• Older children and adults. When patients are able to contribute helpful information and follow instructions, diagnosis becomes more straightforward.

How are congenital hand disorders treated?

From physical therapy to prosthetic devices, and splints to surgery, there are many ways to help children and adults with congenital hand and upper extremity conditions. Dr. Fishman says many children will not need an intervention to improve function.

“It’s interesting to watch a child develop and see how the brain works out what needs to get done,” she says. “One of the really fun parts of my job is following kids from the time they are born until much later in childhood. I enjoy seeing how they develop and, if needed, we can intervene and help them become more functional as they interact with the outside world.”

What surgical procedures are used to treat congenital hand conditions?

Surgical treatment is always individualized to the needs of a particular patient, taking into account personal priorities regarding function and appearance. 

Dr. Fishman says that a “favorite procedure” of hers is a “pollicization” to create a thumb for a child born without one. Because the thumb is necessary for such everyday functions as picking up large objects and grasping small ones, this operation essentially transforms the index finger into a thumb. It is made smaller, turned around and relocated to create a hand that works normally.

What surgical procedures are used to treat other types of hand and arm disorders?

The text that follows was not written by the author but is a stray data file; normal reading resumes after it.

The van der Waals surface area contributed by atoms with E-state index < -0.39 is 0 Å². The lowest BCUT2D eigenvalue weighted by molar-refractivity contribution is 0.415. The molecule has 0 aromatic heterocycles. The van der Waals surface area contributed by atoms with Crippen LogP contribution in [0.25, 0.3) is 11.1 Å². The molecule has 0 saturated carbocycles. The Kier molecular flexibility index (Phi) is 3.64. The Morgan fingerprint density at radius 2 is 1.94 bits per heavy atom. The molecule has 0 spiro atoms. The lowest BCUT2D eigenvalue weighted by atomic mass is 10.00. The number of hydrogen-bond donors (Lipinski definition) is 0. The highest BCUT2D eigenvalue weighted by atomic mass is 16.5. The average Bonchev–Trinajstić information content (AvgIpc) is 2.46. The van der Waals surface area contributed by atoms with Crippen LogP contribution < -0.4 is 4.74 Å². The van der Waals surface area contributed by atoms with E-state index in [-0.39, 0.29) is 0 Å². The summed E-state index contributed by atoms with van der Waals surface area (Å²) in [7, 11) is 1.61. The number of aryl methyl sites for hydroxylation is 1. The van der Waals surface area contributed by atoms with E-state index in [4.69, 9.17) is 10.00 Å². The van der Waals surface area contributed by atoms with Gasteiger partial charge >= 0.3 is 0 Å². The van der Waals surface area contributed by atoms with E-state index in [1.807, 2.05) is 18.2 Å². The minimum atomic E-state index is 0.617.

Dr. Fishman also performs microsurgery and digit replacements and treats traumatic injuries to the hands and arms.

Older patients sometimes need joint replacements for the fingers, wrist and elbow, or surgical repair and reconstruction following trauma, she says. An example is a “toe to thumb transfer” to replace a thumb severed in an accident.

What is it like to have surgery to correct a congenital hand disorder?

“Children are like little salamanders,” says Dr. Fishman. “They heal very quickly.” After an operation that can take from one to several hours, a child will wear a cast for about four weeks and then move on to a splint and physical therapy. Full movement is typically restored after three months.

Though the sequence is the same, adults take longer to heal.

What makes Yale Medicine’s approach to treating congenital hand disorders unique?

Dr. Fishman has completed more extensive and advanced training than any other pediatric hand surgeon in Connecticut.

She says patients also benefit greatly from Yale Medicine’s emphasis on doctors with different specializations collaborating on cases. “There is a lot of terrific collaboration among the members of the pediatric division,” she says. For example, since it’s not unusual for a child with a hand condition  to have a similar condition affecting the foot. In such cases, surgical teams may work together to do several procedures at once, minimizing a child's exposure to anesthesia and overall recovery time. 

Similarly, appointments and medical tests can be consolidated for the convenience of the family. Dr. Fishman says.